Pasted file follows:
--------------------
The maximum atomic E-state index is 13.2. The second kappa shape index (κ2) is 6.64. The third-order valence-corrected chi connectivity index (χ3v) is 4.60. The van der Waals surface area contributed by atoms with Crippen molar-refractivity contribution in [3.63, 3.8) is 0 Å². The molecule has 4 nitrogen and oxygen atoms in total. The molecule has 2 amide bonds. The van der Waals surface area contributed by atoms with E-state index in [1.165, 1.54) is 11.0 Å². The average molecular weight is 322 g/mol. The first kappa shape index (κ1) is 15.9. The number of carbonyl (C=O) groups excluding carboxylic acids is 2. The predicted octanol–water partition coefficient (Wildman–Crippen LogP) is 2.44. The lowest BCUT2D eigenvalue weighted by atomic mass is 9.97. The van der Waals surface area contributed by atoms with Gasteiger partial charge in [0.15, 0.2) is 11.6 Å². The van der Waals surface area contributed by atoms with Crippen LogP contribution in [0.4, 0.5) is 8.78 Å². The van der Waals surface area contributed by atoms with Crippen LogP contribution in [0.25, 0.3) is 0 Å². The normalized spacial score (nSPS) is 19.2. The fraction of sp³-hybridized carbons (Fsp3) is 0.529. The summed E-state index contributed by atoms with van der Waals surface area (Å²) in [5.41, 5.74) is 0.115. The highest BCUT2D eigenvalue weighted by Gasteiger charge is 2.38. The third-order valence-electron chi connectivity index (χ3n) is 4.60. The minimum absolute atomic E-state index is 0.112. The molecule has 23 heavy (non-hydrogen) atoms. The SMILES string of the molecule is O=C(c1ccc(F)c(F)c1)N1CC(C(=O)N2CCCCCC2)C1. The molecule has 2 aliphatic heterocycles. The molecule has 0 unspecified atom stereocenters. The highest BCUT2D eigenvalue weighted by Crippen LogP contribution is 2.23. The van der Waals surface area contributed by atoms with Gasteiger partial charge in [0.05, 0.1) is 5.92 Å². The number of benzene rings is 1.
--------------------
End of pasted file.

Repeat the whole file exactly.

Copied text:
The maximum atomic E-state index is 13.2. The second kappa shape index (κ2) is 6.64. The third-order valence-corrected chi connectivity index (χ3v) is 4.60. The van der Waals surface area contributed by atoms with Crippen molar-refractivity contribution in [3.63, 3.8) is 0 Å². The molecule has 4 nitrogen and oxygen atoms in total. The molecule has 2 amide bonds. The van der Waals surface area contributed by atoms with E-state index in [1.165, 1.54) is 11.0 Å². The average molecular weight is 322 g/mol. The first kappa shape index (κ1) is 15.9. The number of carbonyl (C=O) groups excluding carboxylic acids is 2. The predicted octanol–water partition coefficient (Wildman–Crippen LogP) is 2.44. The lowest BCUT2D eigenvalue weighted by atomic mass is 9.97. The van der Waals surface area contributed by atoms with Gasteiger partial charge in [0.15, 0.2) is 11.6 Å². The van der Waals surface area contributed by atoms with Crippen LogP contribution in [0.4, 0.5) is 8.78 Å². The van der Waals surface area contributed by atoms with Crippen LogP contribution in [0.25, 0.3) is 0 Å². The normalized spacial score (nSPS) is 19.2. The fraction of sp³-hybridized carbons (Fsp3) is 0.529. The summed E-state index contributed by atoms with van der Waals surface area (Å²) in [5.41, 5.74) is 0.115. The highest BCUT2D eigenvalue weighted by Gasteiger charge is 2.38. The third-order valence-electron chi connectivity index (χ3n) is 4.60. The minimum absolute atomic E-state index is 0.112. The molecule has 23 heavy (non-hydrogen) atoms. The SMILES string of the molecule is O=C(c1ccc(F)c(F)c1)N1CC(C(=O)N2CCCCCC2)C1. The molecule has 2 aliphatic heterocycles. The molecule has 0 unspecified atom stereocenters. The highest BCUT2D eigenvalue weighted by Crippen LogP contribution is 2.23. The van der Waals surface area contributed by atoms with Gasteiger partial charge in [0.05, 0.1) is 5.92 Å². The number of benzene rings is 1.